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WHEN MICROSOFT RELEASED OFFICE 2007 and introduced the Ribbon, everyone wanted to know what happened to the File menu. Some users called their corporate help desks asking if they could roll back to the previous version, or at least find out how to make 2007 look more like 2003. Microsoft was listening, and in the next version, Office 2010, it brought back the File menu.

Skip forward a few years to the release of another kind of Microsoft product, the Windows 8 operating system, and another possibly disruptive alteration — the removal of the Start menu (not to mention the dual Metro/desktop interface).

Like it did with the File menu, Microsoft may just give in again. According to a recent article by ZD Net’s Mary Jo Foley, rumors are circulating that Microsoft will bring back Start as part of an update to Windows 8.

Whether it’s a good move is debatable. Bringing back Start could help reduce the learning curve for many corporate workers. It could soften the blow of an XP-to-8 migration. On the flip side, bringing back Start essentially offers users an “easy route” and lessens the chances that they will learn how to use new features, the very features that were designed to maximize productivity.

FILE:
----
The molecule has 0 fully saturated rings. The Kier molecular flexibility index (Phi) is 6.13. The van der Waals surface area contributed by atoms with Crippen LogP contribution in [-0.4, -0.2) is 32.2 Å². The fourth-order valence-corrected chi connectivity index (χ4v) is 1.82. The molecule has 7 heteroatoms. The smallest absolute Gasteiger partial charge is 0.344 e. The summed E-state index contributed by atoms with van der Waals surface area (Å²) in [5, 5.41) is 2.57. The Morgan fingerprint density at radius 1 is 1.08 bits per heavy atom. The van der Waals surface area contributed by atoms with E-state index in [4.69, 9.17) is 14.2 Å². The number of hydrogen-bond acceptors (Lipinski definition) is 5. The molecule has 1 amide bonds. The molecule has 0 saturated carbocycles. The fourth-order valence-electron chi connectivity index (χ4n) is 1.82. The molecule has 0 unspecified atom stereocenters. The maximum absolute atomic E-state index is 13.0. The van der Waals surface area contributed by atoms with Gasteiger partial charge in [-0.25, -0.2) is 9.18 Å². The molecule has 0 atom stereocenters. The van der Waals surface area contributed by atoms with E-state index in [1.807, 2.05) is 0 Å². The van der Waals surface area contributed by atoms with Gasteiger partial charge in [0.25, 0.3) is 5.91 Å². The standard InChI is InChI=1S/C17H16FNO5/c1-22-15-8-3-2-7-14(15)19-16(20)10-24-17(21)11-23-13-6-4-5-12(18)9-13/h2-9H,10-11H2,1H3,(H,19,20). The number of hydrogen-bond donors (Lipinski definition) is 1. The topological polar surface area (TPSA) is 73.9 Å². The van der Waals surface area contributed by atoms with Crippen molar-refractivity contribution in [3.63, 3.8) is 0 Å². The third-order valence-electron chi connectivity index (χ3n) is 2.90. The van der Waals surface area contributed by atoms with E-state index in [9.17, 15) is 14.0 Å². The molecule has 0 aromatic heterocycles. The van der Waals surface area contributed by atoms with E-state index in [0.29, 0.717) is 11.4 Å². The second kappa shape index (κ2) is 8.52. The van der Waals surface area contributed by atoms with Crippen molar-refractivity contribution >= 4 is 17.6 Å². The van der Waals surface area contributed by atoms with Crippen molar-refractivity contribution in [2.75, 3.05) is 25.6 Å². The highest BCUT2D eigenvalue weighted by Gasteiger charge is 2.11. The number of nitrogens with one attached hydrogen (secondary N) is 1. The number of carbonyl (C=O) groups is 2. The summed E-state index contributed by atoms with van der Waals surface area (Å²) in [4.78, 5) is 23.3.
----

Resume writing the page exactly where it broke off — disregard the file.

The preview version of Windows 8.1, also known as Blue, is slated to go live sometime next month.

Samsung S4's SmartPause feature

One of the Samsung S4’s advanced features is SmartPause, which uses the front camera to pause video playback when you look away from the screen.

SPEAKING OF EASY ROUTES, SAMSUNG has included an “Easy Mode” in the design of its fresh-from-the-factory Galaxy S4 smart phone. The S4 is crammed with advanced features — so many that Techradar’s review goes on for 16 pages — but Easy Mode enables novices to get by with the basics.

“Samsung is of the belief that it can ease people into learning how to use the Galaxy S4 with Easy Mode. Then, when they’re ready, they can ‘graduate’ to standard mode,” writes Dan Rowinski of Readwrite.com in a recent article.

Easy is good in some cases, and Samsung’s goal of enabling users to slowly learn how to use advanced features is laudable. But investing in an advanced device just to use the basics doesn’t make a whole lot of sense. It’s like renting a semi to move a few boxes. Read the full piece here.

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